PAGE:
They could be matters of chance. Things just happen to line up in a particular time and place, making conditions ripe for a revolution. And two station programmers might just happen to put on the same song at the same time within listening distance of each other.

They could be matters of human agency. Dissidents plan and execute the overthrow of governments. And DJs or programmers either conspire to play the same song, share a playlist, or one hears the other’s song playing and puts it on his station at the same time.

Or there are cosmic possibilities. God intervenes in the affairs of mankind. Latter-day Saints believe with Nephi that the American revolutionaries who went “out of captivity were delivered by the power of God” (1 Ne. 13:19).

Music angels might be another story. Do they exist? From my perspective, God only knows. Sometimes it’s easier to grasp big things like revolutions or matters of collective conscience than small things like musical coincidences. A week after I had written a first draft of this essay, I was riding in my car with a good but not particularly pious nephew who has struggled this past year in his marriage. I said nothing to him about the ideas I had been exploring in this writing. I mostly just listened to him share some of his concerns. He explained to me that a few days earlier he had been on the brink of despair, driving in his car, deciding whether he had the courage to repair his relationship with his wife. He said he began to pray fervently, asking God if he should try to make his marriage work. When his prayer was done, he turned on the radio to find “their song” playing, his and his wife’s. He decided the song was his answer: to really try again.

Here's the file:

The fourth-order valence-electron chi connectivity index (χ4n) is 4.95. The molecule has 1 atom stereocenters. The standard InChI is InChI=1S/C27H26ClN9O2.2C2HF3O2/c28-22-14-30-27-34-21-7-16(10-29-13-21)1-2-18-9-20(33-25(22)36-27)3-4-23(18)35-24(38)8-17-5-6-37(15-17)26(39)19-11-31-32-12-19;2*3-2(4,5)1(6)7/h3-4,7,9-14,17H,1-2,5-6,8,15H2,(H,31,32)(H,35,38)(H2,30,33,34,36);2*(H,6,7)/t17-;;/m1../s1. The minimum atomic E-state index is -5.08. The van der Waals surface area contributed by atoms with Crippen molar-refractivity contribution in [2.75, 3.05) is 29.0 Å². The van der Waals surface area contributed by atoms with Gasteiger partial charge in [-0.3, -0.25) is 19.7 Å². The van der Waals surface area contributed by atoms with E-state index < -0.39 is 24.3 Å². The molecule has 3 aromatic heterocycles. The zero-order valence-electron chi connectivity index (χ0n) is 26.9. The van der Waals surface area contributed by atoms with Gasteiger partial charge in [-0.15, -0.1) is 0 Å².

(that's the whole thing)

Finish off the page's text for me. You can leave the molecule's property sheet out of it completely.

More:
So was it his answer? I don’t know. I will not say it wasn’t. Certainly it seems likely he derived from it the right answer, regardless. I cannot honestly explain these phenomena. I will conclude merely on this note: If there are such things as music angels, then when I die, I want to be one, at least for a hobby or a part-time job. I may join in musical games, dream up melodic tricks to play on surviving family members and others who need to be reminded that they are loved. If I get the chance, I may play “God Only Knows” as a wistful daughter looks at a picture of us together, or, if God allows that sort of thing, play a meaningful song for a friend seeking courage to take on something important in his life. I know, it’s not exactly a still small voice; it’s no substitute for pure communications of the Spirit, but it may be at least a mysterious act of kindness that draws someone’s eyes—and ears—heavenward. And it may be a lot of fun.

About the author(s)

This essay by David Milo Kirkham won third place in the BYU Studies 2010 personal essay contest.